Planning a lunch menu with my mom was always a difficult task for me, as each time I had failed to convince that after two fish dishes, why she need to add chicken and mutton too. Over the years all my futile efforts had yielded little or no results. As I told you before, fish is not considered as non-veg dish, so how could we left chicken or mutton. She knows a thousand way to cook a chicken, and I know only one way to cook a mean mutton curry, that is Bengal’s famous kosha mangsho. Finally, our job get divided in the ratio of 90:10. She can trust me with only kosha mangsho and tomato chutney. Yes, a Bengali platter always ends up with sweet chutney, mishti doi and five kind of mishti.
This chitol er peti r kalia is my mom’s way of turning a humble fish into gourmet delicacy. Chitol or clownknife fish is known for its sweet and wonderful taste. Among the fish connoisseurs, chitol is considered as one of the tastiest fish in the ocean. You need a real big one to enjoy this oily fish that speaks deliciousness in every bite. And that too the fish must be from river and not soy-feed, farm-bred.
- Chitol maach / Clown knifefish (steaks / peti) : 6 pieces
- Onion paste : 1 onion
- Tomato Puree : 1 tomato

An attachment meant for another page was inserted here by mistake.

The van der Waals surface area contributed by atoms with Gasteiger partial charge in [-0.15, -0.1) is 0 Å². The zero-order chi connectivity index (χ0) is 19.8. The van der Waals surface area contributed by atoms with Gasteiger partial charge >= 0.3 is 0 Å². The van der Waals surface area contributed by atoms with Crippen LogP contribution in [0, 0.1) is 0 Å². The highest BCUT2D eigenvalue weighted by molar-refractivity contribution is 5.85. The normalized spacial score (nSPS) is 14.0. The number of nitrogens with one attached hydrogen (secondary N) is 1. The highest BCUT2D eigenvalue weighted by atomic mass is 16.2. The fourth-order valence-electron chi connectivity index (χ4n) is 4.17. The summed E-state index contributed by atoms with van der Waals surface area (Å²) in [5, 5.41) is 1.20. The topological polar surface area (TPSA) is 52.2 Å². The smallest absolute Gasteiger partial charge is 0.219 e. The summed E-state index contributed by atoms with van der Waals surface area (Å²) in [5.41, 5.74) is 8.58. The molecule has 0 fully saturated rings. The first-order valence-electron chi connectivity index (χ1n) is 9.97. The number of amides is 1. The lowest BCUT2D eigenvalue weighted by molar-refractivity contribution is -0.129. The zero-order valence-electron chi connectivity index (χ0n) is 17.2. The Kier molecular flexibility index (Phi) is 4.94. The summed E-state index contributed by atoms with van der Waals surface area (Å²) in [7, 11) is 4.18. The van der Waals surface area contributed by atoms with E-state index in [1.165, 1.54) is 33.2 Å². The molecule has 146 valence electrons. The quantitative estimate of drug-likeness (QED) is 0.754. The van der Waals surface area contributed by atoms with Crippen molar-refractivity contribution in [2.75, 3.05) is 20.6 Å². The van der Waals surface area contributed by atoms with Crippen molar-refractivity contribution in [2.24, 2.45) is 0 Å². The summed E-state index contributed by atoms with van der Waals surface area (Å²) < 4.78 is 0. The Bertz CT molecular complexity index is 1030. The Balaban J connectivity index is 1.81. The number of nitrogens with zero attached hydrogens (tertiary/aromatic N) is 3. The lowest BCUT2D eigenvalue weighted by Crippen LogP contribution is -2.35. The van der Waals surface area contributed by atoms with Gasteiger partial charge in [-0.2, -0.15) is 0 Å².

- Ginger - garlic paste : 1 tbsp
- Turmeric powder : 1 tsp +
- Cumin powder : 1 tsp
- Bengali Garam masala powder : ½ tsp
- Salt and Sugar to taste
- Mustard oil for frying
- Whole garam masala spices : 1 cinnamon ; 3-4 green cardamom ; 4-5 cloves , 2 bay leaves
- Red chilli paste : ½ tsp +
- Green chillies : 2 slit
- Ghee : 1 tsp
- Raisins (fried in ghee) for garnishing
- Wash and clean the steak pieces of fish properly.
- Rub salt and turmeric powder and leave aside for half an hour.
- Heat enough mustard oil in a pan and once it is smoking hot, carefully place the fish two or three pieces at at time. Do not overcrowd the pan.
- Fry them lightly till the fish pieces turn little brown. Do not over brown the fishes as this might lead to rubbery taste.
- Fry all the fishes similarly, take off the heat and place on a plate lined with absorbent paper.
- In the same pan, add little more oil, if requires and add the whole garam masala and bay leaves.
- Once the spices starts spluttering, add the onion paste mixed with pinch of sugar.
- Fry the onion paste nicely till it gets lovely brown color.
- Add ginger garlic paste, fry for couple of minute, then add tomato puree.
- Add all the spices listed, except Bengali garam masala powder.
- Add the green chillies and salt too.
- Now on a high heat, start sautéing the masala mixture till oil starts to leave the sides of the pan.
- Once the masala is done, add two cups hot water, bring it to rapid boil and add the fish pieces.
- Cover and cook on low heat for 5 minute more or till done.
- This will have clingy gravy. Adjust the seasonings. Sprinkle the Bengali garam masala.
- Add a spoonful of ghee and throw in some fried kishmish or raisins
- Serve hot with Bengali mishti pulao or with plain white rice